- This topic has 3 replies, 1 voice, and was last updated 11 years ago by Anonymous.
April 25, 2010 at 4:39 PM #48661AnonymousInactive
Hey, I’m just starting out making films. My first project will probably be a documentary After that, I might branch off into something fictional.
My first question has to do with release forms. I know I have to get everyone who appears in a film to sign a release form. I’ve seen a few online, but my question is this: Does anyone know where I can find a good general release form? I’d like to find one for appearing in a nonfiction documentary, a second for appearing in a film that is fictional, and a third forfilming on someone’s property for both documentary and fictional purposes. Since I’m pretty new to this, the releases would have to include the fact that anyone appearing in the films would be doing so without pay or compensation of any kind. I would write up such a contract myself but I’m a little nervous about leaving in loopholes.
My second question has to do with setting up a business name for producing my films. Would I need to register the name I choose? Or would I be a able to just say “An Independent film by John Smith”? Do I actually need a company name or can I just film and eventually sell my final product and enter film festivals under my name alone?
Thank you for your time.
April 25, 2010 at 6:11 PM #199587Grinner HesterParticipant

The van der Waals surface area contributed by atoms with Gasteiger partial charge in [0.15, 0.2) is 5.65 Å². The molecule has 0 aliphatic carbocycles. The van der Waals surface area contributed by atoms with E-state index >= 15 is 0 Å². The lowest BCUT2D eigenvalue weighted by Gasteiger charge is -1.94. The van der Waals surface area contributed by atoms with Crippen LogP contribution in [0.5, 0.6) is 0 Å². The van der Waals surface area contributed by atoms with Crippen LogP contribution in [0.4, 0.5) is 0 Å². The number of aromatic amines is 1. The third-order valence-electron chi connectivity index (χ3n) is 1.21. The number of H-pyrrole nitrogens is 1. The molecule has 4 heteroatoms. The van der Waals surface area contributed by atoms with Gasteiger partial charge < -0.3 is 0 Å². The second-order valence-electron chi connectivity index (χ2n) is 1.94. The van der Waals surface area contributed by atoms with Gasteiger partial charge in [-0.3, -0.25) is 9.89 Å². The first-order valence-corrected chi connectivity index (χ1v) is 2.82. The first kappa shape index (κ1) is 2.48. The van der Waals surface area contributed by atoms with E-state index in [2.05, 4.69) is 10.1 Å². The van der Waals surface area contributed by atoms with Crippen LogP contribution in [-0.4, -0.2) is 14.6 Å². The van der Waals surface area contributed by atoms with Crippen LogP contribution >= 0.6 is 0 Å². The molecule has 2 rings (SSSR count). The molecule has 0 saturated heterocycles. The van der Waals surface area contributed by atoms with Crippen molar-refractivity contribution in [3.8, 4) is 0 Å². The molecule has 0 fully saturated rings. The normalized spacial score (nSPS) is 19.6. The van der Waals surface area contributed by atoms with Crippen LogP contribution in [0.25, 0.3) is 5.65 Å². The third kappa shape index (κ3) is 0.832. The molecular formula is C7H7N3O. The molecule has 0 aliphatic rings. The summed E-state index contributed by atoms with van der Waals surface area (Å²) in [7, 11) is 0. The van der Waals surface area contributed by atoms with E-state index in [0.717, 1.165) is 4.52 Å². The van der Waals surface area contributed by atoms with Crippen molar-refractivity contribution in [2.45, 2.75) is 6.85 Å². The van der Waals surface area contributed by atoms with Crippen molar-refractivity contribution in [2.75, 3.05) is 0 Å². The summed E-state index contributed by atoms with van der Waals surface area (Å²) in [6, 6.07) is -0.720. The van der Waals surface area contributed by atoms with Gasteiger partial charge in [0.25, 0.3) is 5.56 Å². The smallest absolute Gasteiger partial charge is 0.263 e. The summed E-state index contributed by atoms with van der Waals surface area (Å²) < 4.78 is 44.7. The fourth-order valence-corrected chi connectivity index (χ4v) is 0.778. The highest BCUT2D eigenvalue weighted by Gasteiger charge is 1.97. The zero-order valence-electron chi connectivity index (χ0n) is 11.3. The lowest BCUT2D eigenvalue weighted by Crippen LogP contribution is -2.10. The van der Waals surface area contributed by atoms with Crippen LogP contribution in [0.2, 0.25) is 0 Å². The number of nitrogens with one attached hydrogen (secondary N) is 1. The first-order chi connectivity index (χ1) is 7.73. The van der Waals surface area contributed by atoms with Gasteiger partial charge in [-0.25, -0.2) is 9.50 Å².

Your company set up has to do with profit, taxes, and protection. Most of us have set up an LLC or an inc. I have an LLC. As for generic releases forms and other contracts, you can always find em online with a quick search. I admit to not using release forms at all. I’ve just never had a need and the few times I did use them it caused much more harm than good as far as running off otherwise good bites.
I don’t want to give you bad advice. Just stating how I work, especially with documentaries.
April 25, 2010 at 6:23 PM #199588composite1Member
Yes, you are supposed to get signed release forms for all persons appearing on camera who are interviewed and permission from people whose faces are clearly visible in your shots. That said, as Grinner mentioned there will be times in which by getting the ‘good soundbite’ will be nixed by stopping the process to whip out a release form.
I do my best to get release forms during the pre-production cycle so that those persons involved know what the footage is for and so on. However, there are times in the field you just don’t have that luxury. Simplest thing to do is to get them on camera giving their permission to be filmed. It doesn’t have to be a long statement, just enough to show they knew what was up.
Don’t trick anyone into saying they want to be filmed by rolling footage while they are unaware. That crap will come back to bite you and bite hard. More often, you’ll have a mix of signed forms and on camera permissions.
There are many types of pre-made releases out there, but you’ll have to use them as a template for your particular company. Have a lawyer or someone who is certified in writing contracts go over the verbage and help you write a ‘plain english’ version with items in it that are specific to your company.